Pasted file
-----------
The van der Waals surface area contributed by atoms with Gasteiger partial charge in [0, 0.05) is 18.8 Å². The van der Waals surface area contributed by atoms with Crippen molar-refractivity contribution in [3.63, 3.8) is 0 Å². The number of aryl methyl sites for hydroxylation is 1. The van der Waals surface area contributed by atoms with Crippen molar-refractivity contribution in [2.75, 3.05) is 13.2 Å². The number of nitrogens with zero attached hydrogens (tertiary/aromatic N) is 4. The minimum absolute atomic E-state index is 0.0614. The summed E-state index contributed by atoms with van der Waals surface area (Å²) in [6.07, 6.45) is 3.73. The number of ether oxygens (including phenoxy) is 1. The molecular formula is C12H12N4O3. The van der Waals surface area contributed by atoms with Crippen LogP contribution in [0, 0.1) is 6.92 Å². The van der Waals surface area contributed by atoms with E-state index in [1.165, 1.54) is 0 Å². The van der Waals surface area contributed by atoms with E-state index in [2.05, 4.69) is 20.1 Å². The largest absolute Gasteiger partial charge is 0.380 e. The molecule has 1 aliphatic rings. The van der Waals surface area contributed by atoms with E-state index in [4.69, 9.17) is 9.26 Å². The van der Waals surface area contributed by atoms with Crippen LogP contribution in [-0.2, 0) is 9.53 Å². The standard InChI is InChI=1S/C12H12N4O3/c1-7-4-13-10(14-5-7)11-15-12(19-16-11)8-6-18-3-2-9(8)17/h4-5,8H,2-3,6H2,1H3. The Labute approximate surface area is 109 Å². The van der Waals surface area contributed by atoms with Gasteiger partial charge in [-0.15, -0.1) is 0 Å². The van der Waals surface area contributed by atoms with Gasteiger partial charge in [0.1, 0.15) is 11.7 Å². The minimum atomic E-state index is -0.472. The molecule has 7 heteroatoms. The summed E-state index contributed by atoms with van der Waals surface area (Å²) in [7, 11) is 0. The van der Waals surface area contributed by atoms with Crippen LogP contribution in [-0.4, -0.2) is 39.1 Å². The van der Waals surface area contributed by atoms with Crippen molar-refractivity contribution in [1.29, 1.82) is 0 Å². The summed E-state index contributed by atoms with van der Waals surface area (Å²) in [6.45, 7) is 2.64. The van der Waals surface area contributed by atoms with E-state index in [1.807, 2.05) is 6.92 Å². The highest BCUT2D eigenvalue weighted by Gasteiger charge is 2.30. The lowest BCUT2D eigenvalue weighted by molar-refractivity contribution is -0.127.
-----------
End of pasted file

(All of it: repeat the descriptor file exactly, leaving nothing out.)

The van der Waals surface area contributed by atoms with Gasteiger partial charge in [0, 0.05) is 18.8 Å². The van der Waals surface area contributed by atoms with Crippen molar-refractivity contribution in [3.63, 3.8) is 0 Å². The number of aryl methyl sites for hydroxylation is 1. The van der Waals surface area contributed by atoms with Crippen molar-refractivity contribution in [2.75, 3.05) is 13.2 Å². The number of nitrogens with zero attached hydrogens (tertiary/aromatic N) is 4. The minimum absolute atomic E-state index is 0.0614. The summed E-state index contributed by atoms with van der Waals surface area (Å²) in [6.07, 6.45) is 3.73. The number of ether oxygens (including phenoxy) is 1. The molecular formula is C12H12N4O3. The van der Waals surface area contributed by atoms with Crippen LogP contribution in [0, 0.1) is 6.92 Å². The van der Waals surface area contributed by atoms with E-state index in [1.165, 1.54) is 0 Å². The van der Waals surface area contributed by atoms with E-state index in [2.05, 4.69) is 20.1 Å². The largest absolute Gasteiger partial charge is 0.380 e. The molecule has 1 aliphatic rings. The van der Waals surface area contributed by atoms with E-state index in [4.69, 9.17) is 9.26 Å². The van der Waals surface area contributed by atoms with Crippen LogP contribution in [-0.2, 0) is 9.53 Å². The standard InChI is InChI=1S/C12H12N4O3/c1-7-4-13-10(14-5-7)11-15-12(19-16-11)8-6-18-3-2-9(8)17/h4-5,8H,2-3,6H2,1H3. The Labute approximate surface area is 109 Å². The van der Waals surface area contributed by atoms with Gasteiger partial charge in [-0.15, -0.1) is 0 Å². The van der Waals surface area contributed by atoms with Gasteiger partial charge in [0.1, 0.15) is 11.7 Å². The minimum atomic E-state index is -0.472. The molecule has 7 heteroatoms. The summed E-state index contributed by atoms with van der Waals surface area (Å²) in [7, 11) is 0. The van der Waals surface area contributed by atoms with Crippen LogP contribution in [-0.4, -0.2) is 39.1 Å². The van der Waals surface area contributed by atoms with Crippen molar-refractivity contribution in [1.29, 1.82) is 0 Å². The summed E-state index contributed by atoms with van der Waals surface area (Å²) in [6.45, 7) is 2.64. The van der Waals surface area contributed by atoms with E-state index in [1.807, 2.05) is 6.92 Å². The highest BCUT2D eigenvalue weighted by Gasteiger charge is 2.30. The lowest BCUT2D eigenvalue weighted by molar-refractivity contribution is -0.127.